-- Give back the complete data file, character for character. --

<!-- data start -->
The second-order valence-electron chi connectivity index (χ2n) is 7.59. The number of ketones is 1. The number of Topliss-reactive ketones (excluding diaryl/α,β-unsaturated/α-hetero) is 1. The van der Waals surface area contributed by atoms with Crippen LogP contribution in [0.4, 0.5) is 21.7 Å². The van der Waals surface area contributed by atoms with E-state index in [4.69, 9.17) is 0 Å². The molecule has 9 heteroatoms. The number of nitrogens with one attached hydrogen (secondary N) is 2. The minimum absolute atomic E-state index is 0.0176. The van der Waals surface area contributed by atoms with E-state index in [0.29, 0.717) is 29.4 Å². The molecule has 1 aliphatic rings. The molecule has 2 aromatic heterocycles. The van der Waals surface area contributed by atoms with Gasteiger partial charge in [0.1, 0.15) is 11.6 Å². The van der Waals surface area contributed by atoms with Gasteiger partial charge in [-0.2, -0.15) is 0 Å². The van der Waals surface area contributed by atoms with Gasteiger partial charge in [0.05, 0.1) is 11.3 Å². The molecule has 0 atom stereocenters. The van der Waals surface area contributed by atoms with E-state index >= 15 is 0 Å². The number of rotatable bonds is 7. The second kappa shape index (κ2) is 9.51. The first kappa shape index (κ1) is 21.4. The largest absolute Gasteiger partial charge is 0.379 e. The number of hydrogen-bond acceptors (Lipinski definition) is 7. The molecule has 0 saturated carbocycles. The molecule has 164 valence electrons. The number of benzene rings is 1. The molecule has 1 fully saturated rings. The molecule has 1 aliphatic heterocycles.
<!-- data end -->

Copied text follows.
The second-order valence-electron chi connectivity index (χ2n) is 7.59. The number of ketones is 1. The number of Topliss-reactive ketones (excluding diaryl/α,β-unsaturated/α-hetero) is 1. The van der Waals surface area contributed by atoms with Crippen LogP contribution in [0.4, 0.5) is 21.7 Å². The van der Waals surface area contributed by atoms with E-state index in [4.69, 9.17) is 0 Å². The molecule has 9 heteroatoms. The number of nitrogens with one attached hydrogen (secondary N) is 2. The minimum absolute atomic E-state index is 0.0176. The van der Waals surface area contributed by atoms with E-state index in [0.29, 0.717) is 29.4 Å². The molecule has 1 aliphatic rings. The molecule has 2 aromatic heterocycles. The van der Waals surface area contributed by atoms with Gasteiger partial charge in [0.1, 0.15) is 11.6 Å². The van der Waals surface area contributed by atoms with Gasteiger partial charge in [-0.2, -0.15) is 0 Å². The van der Waals surface area contributed by atoms with Gasteiger partial charge in [0.05, 0.1) is 11.3 Å². The molecule has 0 atom stereocenters. The van der Waals surface area contributed by atoms with E-state index >= 15 is 0 Å². The number of rotatable bonds is 7. The second kappa shape index (κ2) is 9.51. The first kappa shape index (κ1) is 21.4. The largest absolute Gasteiger partial charge is 0.379 e. The number of hydrogen-bond acceptors (Lipinski definition) is 7. The molecule has 0 saturated carbocycles. The molecule has 164 valence electrons. The number of benzene rings is 1. The molecule has 1 fully saturated rings. The molecule has 1 aliphatic heterocycles.